corruption: The unauthorized use of public office for private gain. Try as we might to stamp it out, corruption is like mud between your toes: stop it from squeezing out one place, more will squeeze out another.

A new favorite form is the "book deal", wherein a powerful public official gets a huge advance for a book from an outside party interested in beneficial government regulation/legislation over which the officeholder has much say and control.

The public official pockets his dirty coin, a ghostwriter pens the boring book, and it goes on to sell a big thirteen copies nationwide.

Who cares? The briber gets his regulation/legislation, worth maybe billions. The bribee gets his take, perhaps millions. And you get screwed. But hey, that's what corruption's all about in the first place.

country club: In the Banana Republican view, this is where all virtuous white people end up.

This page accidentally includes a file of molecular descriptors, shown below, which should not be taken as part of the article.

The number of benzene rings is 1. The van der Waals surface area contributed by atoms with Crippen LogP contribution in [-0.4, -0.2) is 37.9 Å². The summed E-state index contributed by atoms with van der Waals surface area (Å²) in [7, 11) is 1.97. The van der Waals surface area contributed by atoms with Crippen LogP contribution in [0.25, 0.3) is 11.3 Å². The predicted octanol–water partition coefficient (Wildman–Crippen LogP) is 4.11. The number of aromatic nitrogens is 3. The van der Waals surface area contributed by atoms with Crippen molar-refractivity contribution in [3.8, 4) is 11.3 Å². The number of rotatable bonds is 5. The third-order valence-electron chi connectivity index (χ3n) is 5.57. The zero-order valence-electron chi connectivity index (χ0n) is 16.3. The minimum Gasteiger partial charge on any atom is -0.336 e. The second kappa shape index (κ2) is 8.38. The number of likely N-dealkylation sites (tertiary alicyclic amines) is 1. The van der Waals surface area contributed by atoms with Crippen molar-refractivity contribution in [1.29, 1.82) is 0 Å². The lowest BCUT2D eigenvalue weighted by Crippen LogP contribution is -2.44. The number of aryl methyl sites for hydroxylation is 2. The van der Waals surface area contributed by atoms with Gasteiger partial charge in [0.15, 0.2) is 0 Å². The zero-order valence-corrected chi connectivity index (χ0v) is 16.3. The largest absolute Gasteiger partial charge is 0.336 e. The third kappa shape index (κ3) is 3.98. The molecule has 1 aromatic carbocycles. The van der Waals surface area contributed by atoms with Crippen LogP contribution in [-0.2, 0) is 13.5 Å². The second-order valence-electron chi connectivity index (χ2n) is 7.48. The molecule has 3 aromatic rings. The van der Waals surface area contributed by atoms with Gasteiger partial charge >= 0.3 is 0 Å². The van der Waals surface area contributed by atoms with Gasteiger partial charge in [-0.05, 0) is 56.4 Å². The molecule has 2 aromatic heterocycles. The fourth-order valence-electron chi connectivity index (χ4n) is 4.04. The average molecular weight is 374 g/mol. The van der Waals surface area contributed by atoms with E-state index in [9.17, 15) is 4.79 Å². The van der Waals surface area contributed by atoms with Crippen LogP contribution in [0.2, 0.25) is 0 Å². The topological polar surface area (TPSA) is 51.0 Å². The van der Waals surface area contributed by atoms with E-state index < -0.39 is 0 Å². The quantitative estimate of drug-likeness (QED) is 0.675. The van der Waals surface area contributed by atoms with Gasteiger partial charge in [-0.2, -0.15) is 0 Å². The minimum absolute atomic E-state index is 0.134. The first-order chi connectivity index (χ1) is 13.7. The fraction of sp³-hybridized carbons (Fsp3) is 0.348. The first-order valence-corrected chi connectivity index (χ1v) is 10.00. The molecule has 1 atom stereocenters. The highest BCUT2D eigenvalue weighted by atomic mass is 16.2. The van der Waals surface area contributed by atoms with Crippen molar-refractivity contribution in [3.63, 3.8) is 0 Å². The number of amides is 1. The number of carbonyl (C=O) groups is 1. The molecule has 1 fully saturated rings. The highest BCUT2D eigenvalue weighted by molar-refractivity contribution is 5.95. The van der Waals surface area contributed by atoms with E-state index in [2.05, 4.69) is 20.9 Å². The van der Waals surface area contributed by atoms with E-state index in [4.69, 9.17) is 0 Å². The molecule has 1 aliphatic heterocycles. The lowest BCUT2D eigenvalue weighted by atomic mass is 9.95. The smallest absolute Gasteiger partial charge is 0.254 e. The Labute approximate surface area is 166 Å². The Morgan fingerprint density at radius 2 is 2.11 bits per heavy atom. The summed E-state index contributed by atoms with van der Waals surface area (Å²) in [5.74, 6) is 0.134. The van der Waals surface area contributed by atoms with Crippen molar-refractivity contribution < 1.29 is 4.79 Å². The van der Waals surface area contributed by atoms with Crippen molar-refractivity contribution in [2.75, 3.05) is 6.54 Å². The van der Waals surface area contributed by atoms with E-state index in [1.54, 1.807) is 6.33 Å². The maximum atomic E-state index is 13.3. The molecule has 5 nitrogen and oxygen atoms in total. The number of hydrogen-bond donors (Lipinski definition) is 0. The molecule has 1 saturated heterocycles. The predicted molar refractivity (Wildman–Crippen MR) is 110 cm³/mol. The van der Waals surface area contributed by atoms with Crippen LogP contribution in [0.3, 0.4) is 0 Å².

As a member, at club dinners, between the lobster bisque and the porterhouse steak, and after some talk of summer homes and exotic cars and stocks and bonds, you will be required to complain loudly about how taxes are simply KILLING you. Against all reason, expect a highly sympathetic audience response.

!!!EVERYTHING FOR SALE!!!: Big garage sale-style signs that in the interest of intellectual honesty should be placed in front of both the Capitol Building and the White House.

first branch: The U.S. Congress, and so-called because of the three branches of government it is considered closest to the people, and so the most representative thereof.

That's the theory. But today, standing between you and your congressman, is an appointments secretary, myriad other staffers, lobbyists and other fixers, agents for foreign governments, wealthy contributors, the sheer complexity of governing, and 620,690 other citizens for each representative, 2,700,000 for each senator.